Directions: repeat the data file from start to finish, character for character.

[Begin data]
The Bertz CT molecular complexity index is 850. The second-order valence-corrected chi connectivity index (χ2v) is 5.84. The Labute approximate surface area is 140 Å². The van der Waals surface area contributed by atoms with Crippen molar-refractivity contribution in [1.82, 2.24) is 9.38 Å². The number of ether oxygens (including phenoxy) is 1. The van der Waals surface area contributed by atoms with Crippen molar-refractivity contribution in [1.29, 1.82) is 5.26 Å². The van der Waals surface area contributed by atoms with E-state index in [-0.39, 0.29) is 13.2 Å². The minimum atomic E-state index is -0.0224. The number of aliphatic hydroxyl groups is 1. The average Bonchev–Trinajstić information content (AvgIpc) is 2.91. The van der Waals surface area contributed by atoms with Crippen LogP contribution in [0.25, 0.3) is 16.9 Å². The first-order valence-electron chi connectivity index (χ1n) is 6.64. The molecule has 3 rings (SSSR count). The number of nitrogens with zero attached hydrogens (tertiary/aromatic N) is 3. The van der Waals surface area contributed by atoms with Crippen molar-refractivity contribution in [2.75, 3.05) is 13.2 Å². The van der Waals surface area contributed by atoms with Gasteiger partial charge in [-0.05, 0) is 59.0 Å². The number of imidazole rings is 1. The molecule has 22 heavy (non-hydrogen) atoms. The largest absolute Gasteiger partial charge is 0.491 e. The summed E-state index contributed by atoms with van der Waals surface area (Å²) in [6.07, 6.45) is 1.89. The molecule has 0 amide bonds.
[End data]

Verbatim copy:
The Bertz CT molecular complexity index is 850. The second-order valence-corrected chi connectivity index (χ2v) is 5.84. The Labute approximate surface area is 140 Å². The van der Waals surface area contributed by atoms with Crippen molar-refractivity contribution in [1.82, 2.24) is 9.38 Å². The number of ether oxygens (including phenoxy) is 1. The van der Waals surface area contributed by atoms with Crippen molar-refractivity contribution in [1.29, 1.82) is 5.26 Å². The van der Waals surface area contributed by atoms with E-state index in [-0.39, 0.29) is 13.2 Å². The minimum atomic E-state index is -0.0224. The number of aliphatic hydroxyl groups is 1. The average Bonchev–Trinajstić information content (AvgIpc) is 2.91. The van der Waals surface area contributed by atoms with Crippen LogP contribution in [0.25, 0.3) is 16.9 Å². The first-order valence-electron chi connectivity index (χ1n) is 6.64. The molecule has 3 rings (SSSR count). The number of nitrogens with zero attached hydrogens (tertiary/aromatic N) is 3. The van der Waals surface area contributed by atoms with Crippen molar-refractivity contribution in [2.75, 3.05) is 13.2 Å². The van der Waals surface area contributed by atoms with Gasteiger partial charge in [-0.05, 0) is 59.0 Å². The number of imidazole rings is 1. The molecule has 22 heavy (non-hydrogen) atoms. The largest absolute Gasteiger partial charge is 0.491 e. The summed E-state index contributed by atoms with van der Waals surface area (Å²) in [6.07, 6.45) is 1.89. The molecule has 0 amide bonds.